years effective on or after January 5, 2003, individuals who
cannot establish monetary eligibility using wages in the
previously described base period will use an alternate base
period. The alternate base period consists of the four
calendar quarters immediately preceding the quarter in which the
claim is filed. To determine if a person has sufficient wage
credits, the law requires that he or she must have total base
period earnings that equals or exceeds 40 times the Weekly
Benefit Rate. Normally, the maximum number of weeks of regular
benefits payable is 26.
wages are used in determining monetary eligibility?
Wages are drawn from a one-year period
(four calendar quarters) to calculate eligibility. This one-year
period is called the Base Period. By law, neither the quarter in
which your claim is initiated nor the calendar quarter
immediately preceding that quarter can be used for this
calculation. Therefore, the Base Period normally will be the
first four of the last five completed calendar quarters prior to
the effective date of the new claim.
your claim is effective with any Sunday in:
January, February, or March
The Base Period will be the first nine months
(Jan-Sept) of last year and the last three months (Oct-Dec)
of the year before last;
- If your claim is effective with
any Sunday in: April, May, or June
The Base Period will be all twelve months (Jan-Dec)
of last year;
- If your claim is effective with
any Sunday in:
July, August, or September
The Base Period will be the first three months of
the current year (Jan-Mar) and the last nine months
(Apr-Dec) of the last year;
- If your claim is effective with
any Sunday in: October, November, or December
The Base Period will be the first six months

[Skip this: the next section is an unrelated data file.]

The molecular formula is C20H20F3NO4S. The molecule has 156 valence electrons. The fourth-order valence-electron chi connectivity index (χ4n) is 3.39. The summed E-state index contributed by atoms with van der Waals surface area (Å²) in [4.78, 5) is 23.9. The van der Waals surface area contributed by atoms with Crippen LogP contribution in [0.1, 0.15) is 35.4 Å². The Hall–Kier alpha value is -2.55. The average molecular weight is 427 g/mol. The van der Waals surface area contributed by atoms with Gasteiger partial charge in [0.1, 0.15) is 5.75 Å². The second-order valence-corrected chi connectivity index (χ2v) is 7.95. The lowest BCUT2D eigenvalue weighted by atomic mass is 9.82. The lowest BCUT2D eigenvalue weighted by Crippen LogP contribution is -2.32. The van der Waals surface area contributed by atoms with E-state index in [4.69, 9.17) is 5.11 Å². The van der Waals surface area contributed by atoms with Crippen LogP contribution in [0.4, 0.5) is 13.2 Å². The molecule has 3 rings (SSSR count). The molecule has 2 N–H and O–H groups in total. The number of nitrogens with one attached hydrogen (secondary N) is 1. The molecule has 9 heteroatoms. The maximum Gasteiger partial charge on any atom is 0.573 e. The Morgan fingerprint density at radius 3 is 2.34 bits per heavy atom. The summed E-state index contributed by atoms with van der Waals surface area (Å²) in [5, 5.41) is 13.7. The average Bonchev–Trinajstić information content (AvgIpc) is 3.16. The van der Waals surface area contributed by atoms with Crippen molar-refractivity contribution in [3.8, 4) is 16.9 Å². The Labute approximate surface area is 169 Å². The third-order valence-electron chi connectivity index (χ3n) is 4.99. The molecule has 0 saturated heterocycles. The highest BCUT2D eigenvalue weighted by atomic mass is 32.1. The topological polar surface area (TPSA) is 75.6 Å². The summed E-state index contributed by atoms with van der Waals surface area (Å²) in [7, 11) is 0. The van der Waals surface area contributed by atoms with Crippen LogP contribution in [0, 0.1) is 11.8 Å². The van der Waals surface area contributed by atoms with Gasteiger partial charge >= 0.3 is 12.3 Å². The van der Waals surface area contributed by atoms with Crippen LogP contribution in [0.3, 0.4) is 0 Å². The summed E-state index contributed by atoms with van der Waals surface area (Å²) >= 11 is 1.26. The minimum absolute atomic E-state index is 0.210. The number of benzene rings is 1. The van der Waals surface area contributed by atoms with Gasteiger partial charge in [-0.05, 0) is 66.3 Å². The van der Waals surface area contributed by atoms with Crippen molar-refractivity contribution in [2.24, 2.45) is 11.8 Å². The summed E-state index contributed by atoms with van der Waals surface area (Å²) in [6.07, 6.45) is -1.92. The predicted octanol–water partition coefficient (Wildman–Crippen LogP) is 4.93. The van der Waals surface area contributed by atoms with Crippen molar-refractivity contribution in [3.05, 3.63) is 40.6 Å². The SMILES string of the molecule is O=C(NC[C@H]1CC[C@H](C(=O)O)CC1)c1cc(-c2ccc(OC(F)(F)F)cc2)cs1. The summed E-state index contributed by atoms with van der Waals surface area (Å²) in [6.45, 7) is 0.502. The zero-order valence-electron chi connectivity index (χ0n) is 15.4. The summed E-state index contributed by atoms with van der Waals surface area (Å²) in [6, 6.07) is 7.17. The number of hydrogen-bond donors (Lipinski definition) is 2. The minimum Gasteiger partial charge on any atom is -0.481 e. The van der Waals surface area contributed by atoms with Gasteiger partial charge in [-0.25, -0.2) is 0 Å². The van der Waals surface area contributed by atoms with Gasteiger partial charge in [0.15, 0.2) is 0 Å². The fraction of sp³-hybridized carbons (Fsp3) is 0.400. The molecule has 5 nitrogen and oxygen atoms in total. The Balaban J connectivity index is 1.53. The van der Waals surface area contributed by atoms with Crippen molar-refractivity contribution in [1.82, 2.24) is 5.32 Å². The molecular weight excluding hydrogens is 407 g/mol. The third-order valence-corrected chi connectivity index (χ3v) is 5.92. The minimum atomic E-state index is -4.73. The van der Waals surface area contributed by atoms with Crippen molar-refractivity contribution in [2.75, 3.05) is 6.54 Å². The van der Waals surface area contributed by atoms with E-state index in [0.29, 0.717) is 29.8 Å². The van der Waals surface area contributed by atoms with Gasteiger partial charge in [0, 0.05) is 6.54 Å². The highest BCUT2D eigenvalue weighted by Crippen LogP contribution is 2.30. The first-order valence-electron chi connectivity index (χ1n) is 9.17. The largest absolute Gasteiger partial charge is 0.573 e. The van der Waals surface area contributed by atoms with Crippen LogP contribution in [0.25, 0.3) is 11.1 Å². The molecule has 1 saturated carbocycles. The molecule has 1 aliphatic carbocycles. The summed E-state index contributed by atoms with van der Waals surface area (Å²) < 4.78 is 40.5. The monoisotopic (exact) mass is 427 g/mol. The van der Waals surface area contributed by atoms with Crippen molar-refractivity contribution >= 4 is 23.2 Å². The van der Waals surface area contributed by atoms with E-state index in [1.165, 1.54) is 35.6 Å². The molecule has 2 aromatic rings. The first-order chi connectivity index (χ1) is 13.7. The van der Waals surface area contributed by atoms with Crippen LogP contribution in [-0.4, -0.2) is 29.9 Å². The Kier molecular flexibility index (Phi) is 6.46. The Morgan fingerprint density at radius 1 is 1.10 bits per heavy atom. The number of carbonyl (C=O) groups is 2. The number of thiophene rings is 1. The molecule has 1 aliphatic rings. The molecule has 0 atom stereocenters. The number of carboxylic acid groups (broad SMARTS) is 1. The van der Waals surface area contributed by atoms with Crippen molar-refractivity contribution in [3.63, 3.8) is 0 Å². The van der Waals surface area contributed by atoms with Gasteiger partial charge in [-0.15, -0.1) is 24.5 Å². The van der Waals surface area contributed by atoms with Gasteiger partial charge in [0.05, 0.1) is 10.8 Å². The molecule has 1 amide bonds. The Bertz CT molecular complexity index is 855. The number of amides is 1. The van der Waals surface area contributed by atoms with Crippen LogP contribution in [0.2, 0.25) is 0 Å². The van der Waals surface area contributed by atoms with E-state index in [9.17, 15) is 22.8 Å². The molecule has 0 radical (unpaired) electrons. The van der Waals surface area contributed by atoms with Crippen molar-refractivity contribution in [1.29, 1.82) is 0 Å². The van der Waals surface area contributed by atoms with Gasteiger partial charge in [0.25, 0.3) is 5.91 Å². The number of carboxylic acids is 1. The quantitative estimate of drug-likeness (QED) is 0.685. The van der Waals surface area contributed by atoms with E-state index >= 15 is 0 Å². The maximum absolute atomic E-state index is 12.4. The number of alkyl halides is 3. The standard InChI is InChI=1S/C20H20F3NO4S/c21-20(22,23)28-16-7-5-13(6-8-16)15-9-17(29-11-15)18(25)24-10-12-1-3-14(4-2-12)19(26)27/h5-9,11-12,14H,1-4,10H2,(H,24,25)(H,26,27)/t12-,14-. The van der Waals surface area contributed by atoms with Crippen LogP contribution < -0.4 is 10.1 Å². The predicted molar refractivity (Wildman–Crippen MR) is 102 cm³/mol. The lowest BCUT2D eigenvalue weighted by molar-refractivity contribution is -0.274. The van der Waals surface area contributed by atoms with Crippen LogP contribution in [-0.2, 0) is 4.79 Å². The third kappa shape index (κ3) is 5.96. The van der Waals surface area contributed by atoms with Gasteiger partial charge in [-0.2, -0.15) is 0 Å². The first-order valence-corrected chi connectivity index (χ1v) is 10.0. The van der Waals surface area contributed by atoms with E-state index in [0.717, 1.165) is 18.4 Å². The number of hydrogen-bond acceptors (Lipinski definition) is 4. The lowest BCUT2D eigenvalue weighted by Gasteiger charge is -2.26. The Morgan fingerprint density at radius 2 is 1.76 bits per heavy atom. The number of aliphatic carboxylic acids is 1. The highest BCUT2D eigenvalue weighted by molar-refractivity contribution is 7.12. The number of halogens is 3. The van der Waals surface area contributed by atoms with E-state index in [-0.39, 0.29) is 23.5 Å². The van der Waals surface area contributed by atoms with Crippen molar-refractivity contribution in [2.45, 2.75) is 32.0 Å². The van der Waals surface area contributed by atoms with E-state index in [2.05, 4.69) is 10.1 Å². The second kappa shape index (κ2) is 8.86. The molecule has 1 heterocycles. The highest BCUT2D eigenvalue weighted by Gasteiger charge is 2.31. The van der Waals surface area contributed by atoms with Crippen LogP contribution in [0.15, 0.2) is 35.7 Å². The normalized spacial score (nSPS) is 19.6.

(Jan-June) of the current year and last six months of the
will my part-time job affect my benefits?
If you are working part-time, your
Weekly Benefit Rate will be reduced by an amount equal to
two-thirds (2/3) of your gross wages for that week, rounded to
the nearest dollar. To be eligible for this payment the law
must be employed less than full-time; the number of hours
you are working during the week is less than the number of
hours customarily considered to be full-time for that job
- You must be able to work
and available for work as defined by law;
did not refuse additional hours.
will my Pension Benefits affect my benefits?
If you receive a pension, the law
requires that the Weekly Benefit Rate be reduced by the
pro-rated weekly amount of the pension that was contributed by
the employer . A pension reduction of the Weekly Benefit Rate
will increase the number of weeks for which Unemployment
Compensation Benefits can be paid. You must still be able,
available, and looking for full-time work to be eligible for
Unemployment Compensation Benefits.
If you are receiving a pension
at the time of your new claim, have your Social Security card
and documentation of the amount you are being paid when you
phone in your new claim. If you start receiving a pension after
your claim for unemployment has been filed, phone the
TeleBenefits Line when you actually receive your pension
benefits. Please have your Social Security card and
documentation of the amount of benefits you are receiving.
I quit my job and collect Unemployment Insurance Benefits?
The general rule is that a person
who voluntarily leaves suitable work without good cause,
attributable to the employer, is not eligible for benefits.
However, there are a few non job-related reasons for quitting
under which a person may be approved for benefits. These include
quitting to care for a spouse, child, or parent with an illness
or disability, and quitting to escape domestic violence.
For good cause to be attributable
to the employer, it must relate to the wages, hours, or working
conditions of the job. A change in conditions created by your
employer or a breach of your employment agreement which is
substantial and adversely affects you may be good cause to quit.
Also, if the job itself adversely affects your health or
aggravates or worsens a medical condition, it could be good
cause to quit.
Regardless of the cause, in
most cases, good cause attributable to the employer may only be
found if you took reasonable steps to inform your employer of
your dissatisfaction and sought to remedy the problem before you
left. If you quit, it is your burden to prove that there was
good cause for leaving. When applying for benefits, after